Optical Purity

Optical Activity
 Enantiomers have virtually
identical physical properties.
Exactly how do they differ from
each other?
 Solutions of them rotate planepolarized light in opposite
 They react with enzymes
differently (actually, one usually
reacts and the other does not).
Plane-Polarized Light
 Light with an E (or H) field that
oscillates in a single plane.
Figure 5-10. Schematic diagram of a polarizing filter.
 A solution of a pure enantiomer
rotates plane-polarized light.
Figure 5-13. Schematic diagram of a polarimeter.
Optical Activity-Designation
 A solution of a pure enantiomer
that rotates plane-polarized light
to the
 left (CCW) is designated (-) or l
 right (CW) is designated (+) or d
 These do NOT correlate with
(R) and (S)!
Specific Rotation
 The specific rotation [α] of a
solution of a pure enantiomer is
[α] = α(observed)
c l
 where c is the concentration of
enantiomer in g/mL and l is the
length of the sample cell in dm.
Specific Rotation
 A solution of 0.5 g of (-)-epinephrine
dissolved in 10 mL of dilute HCl was placed
in a 20-cm polarimeter tube. Using the
sodium D line, the rotation was found to be
-5.0° at 25°C. Determine the specific
rotation of epinephrine.
[α] = α(observed)/(c l)
= -5.0°/[(0.5 g/10 mL)(20 cm x 0.1 dm/1 cm) ]
= -5.0°/[(0.05 g/mL)(2.0 dm)]
= -5.0°/0.10
= -50.°
[ ]
  50 . 
Racemic Mixture
 A 50/50 mixture of enantiomers.
 Since solutions of pure enantiomers
rotate plane-polarized light in
opposite directions, a 50/50 solution
will NOT rotate plane-polarized light.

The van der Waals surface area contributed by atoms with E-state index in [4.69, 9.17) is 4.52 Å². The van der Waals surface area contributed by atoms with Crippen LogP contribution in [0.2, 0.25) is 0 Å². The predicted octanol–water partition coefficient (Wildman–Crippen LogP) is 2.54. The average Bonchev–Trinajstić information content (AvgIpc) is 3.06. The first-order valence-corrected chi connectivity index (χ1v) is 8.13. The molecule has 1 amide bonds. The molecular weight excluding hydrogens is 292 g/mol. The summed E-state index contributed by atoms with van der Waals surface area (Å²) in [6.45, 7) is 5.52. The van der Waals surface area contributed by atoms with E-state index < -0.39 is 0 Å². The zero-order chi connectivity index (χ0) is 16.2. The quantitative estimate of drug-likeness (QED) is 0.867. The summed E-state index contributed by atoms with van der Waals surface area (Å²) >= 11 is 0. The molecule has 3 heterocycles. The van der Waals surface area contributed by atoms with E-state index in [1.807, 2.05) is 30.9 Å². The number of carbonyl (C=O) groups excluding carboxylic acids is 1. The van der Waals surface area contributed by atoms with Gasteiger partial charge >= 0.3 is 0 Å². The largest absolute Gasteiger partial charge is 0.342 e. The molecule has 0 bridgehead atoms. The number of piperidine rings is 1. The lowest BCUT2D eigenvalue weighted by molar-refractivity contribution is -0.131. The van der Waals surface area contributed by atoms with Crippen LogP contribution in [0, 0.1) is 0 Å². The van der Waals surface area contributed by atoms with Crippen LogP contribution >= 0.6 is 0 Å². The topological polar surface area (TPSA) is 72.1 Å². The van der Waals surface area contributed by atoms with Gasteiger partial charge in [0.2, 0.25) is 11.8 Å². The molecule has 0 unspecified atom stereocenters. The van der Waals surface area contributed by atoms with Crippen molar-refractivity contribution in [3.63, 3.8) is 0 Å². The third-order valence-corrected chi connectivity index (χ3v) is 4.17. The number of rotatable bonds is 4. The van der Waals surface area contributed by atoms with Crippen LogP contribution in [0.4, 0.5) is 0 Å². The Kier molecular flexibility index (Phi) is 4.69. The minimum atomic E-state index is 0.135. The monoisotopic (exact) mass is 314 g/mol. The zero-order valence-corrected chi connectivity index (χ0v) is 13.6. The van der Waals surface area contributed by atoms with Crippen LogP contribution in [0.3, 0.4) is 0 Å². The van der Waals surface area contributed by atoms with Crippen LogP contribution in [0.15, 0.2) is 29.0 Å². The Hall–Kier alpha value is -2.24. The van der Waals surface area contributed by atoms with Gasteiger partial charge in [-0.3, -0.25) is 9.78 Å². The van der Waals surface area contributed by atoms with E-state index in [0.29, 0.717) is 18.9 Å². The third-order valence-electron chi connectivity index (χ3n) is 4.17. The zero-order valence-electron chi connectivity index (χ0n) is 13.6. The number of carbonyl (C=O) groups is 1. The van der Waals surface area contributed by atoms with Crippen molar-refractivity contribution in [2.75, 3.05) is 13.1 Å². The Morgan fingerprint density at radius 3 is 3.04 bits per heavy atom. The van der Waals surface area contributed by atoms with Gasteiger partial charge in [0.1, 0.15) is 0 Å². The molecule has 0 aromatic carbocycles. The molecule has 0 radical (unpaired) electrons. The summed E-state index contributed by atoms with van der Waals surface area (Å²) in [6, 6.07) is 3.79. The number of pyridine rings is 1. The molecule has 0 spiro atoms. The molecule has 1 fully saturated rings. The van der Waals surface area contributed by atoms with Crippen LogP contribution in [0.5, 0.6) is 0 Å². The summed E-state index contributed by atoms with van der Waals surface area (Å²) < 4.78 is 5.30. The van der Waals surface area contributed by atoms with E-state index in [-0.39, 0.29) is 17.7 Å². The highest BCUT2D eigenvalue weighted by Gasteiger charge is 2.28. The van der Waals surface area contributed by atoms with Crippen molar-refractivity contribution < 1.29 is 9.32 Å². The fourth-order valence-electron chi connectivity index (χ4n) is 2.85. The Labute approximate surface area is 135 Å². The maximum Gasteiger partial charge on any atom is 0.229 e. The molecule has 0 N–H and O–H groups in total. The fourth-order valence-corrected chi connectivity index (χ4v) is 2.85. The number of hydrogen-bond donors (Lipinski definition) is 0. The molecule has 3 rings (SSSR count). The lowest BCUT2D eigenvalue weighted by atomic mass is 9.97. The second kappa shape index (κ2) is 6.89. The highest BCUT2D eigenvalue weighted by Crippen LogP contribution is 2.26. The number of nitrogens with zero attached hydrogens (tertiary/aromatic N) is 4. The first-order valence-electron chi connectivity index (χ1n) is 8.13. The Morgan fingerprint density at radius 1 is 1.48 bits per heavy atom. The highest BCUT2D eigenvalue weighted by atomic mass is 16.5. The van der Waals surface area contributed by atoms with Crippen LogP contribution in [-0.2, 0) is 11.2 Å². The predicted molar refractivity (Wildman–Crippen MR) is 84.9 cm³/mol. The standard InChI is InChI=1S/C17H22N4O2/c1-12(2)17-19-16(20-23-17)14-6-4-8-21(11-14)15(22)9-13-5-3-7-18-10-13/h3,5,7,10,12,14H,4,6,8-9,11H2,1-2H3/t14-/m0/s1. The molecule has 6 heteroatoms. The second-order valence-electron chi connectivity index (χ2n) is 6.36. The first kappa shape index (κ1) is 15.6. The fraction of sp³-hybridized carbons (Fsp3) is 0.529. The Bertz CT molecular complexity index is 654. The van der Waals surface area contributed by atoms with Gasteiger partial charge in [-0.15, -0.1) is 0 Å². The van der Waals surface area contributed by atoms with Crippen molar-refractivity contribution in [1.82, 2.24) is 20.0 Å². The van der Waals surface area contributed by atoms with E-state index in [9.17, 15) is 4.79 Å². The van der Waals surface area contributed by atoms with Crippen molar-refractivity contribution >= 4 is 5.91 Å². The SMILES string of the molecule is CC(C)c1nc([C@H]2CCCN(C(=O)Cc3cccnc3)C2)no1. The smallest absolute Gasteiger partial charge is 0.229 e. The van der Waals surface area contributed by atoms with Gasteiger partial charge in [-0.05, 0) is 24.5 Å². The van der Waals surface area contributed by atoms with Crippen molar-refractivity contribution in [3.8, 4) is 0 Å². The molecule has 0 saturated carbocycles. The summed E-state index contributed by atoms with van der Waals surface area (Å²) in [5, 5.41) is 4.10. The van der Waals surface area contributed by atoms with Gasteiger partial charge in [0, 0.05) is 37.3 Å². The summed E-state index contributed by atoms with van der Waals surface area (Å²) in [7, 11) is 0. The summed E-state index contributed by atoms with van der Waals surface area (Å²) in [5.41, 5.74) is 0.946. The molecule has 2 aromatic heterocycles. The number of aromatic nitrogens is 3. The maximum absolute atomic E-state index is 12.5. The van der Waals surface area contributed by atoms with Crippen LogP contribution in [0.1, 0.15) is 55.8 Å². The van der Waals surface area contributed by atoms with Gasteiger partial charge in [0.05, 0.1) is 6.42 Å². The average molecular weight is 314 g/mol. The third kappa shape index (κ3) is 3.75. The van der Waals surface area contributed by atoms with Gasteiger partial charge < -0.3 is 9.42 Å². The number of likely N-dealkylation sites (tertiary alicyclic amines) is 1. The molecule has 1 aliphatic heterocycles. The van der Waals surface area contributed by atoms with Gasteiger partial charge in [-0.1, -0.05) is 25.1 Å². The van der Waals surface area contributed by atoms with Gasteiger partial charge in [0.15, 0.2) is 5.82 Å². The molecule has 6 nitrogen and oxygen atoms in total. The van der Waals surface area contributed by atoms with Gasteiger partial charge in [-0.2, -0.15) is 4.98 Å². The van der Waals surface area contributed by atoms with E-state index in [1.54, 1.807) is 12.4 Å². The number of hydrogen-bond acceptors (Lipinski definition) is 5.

 The solution is optically inactive.
 A racemic mixture is also called
 a racemate
 a (d,l) pair
 a (±) pair
Other Mixtures of Enantiomers
% _ optical _ purity  100
( observed _ rotation )
( rotation _ of _ pure _ enantiomer )
% _ enantiomer ic _ excess  100
|d l|
|d l|
 If the mixture contains only the pure enantiomers,
these two equations give the same value. If the
mixture contains other optically active compounds,
op will differ from ee.
Enantiomeric Excess (e.e.)
 Problem 5-12: When optically pure (R)-(-)-2bromobutane is heated with water, 2-butanol is
the product. Twice as much (S)-2-butanol forms
as (R)-2-butanol. Find the e.e. and the observed
rotation of the product. [α]=13.50° for pure (S)-2butanol.
Let x = amount of (R) enantiomer formed
e.e. = 100 |d-l|/|d+l|
= 100 |2x-x|/|2x+x|
= 100 (1/3)
= 33%
Using Optical Purity
Since 2-butanol is the only product, e.e. = o.p.
Since o.p. = 100 (observed rotation)/(rotation of
pure enantiomer)
33 = 100 (observed rotation)/ 13.50°
observed rotation = 33(13.50)/100 = +4.5°
The predominance of the (S)-(+)-2-butanol causes
the specific rotation of the solution to be positive.
Specific Rotation of a Mixture
 Sucrose is a disaccharide of D-glucose and Dfructose. Sucrose has a specific rotation of
 When sucrose is hydrolyzed by an invertase,
a mixture of glucose (C6H12O6, +52.7°) and
fructose (C6H12O6, -92.4°) results and the
observed rotation of the mixture is (-).
 Because of this, the mixture is called an invert
 Can you calculate the specific rotation of invert
 (-39.7º, since glucose and fructose have the
same molar mass.)
Chirality of Conformationally
Mobile Systems
 A molecule cannot be optically active if
its chiral conformations are in
equilibrium with their mirror images.
Chirality of Conformationally
Mobile Systems
 Such enantiomers are in equilibrium
with each other through ring flipping.
 One enantiomer cannot be separated from
the other.
Chirality of Conformationally
Mobile Systems
 To determine whether a conformationally mobile
molecule can be optically active, consider tis
most symmetric conformation.
cis-1,2-dibromocyclohexane is achiral…is the trans
isomer achiral?
Chirality of Conformationally
Mobile Systems
 Chiral or achiral?
 Optically active or optically
Enantiomers with No Chiral
Carbon Atoms
 Conformers that cannot interconvert
(due to steric hindrance) can be
Enantiomers with No Chiral
Carbon Atoms
 H2C=C=CH2 is allene.
 A disubstituted allene can be chiral,
because the substituents are in
perpendicular planes.
Why aren’t all the
H’s and Cl’s in
the same plane?

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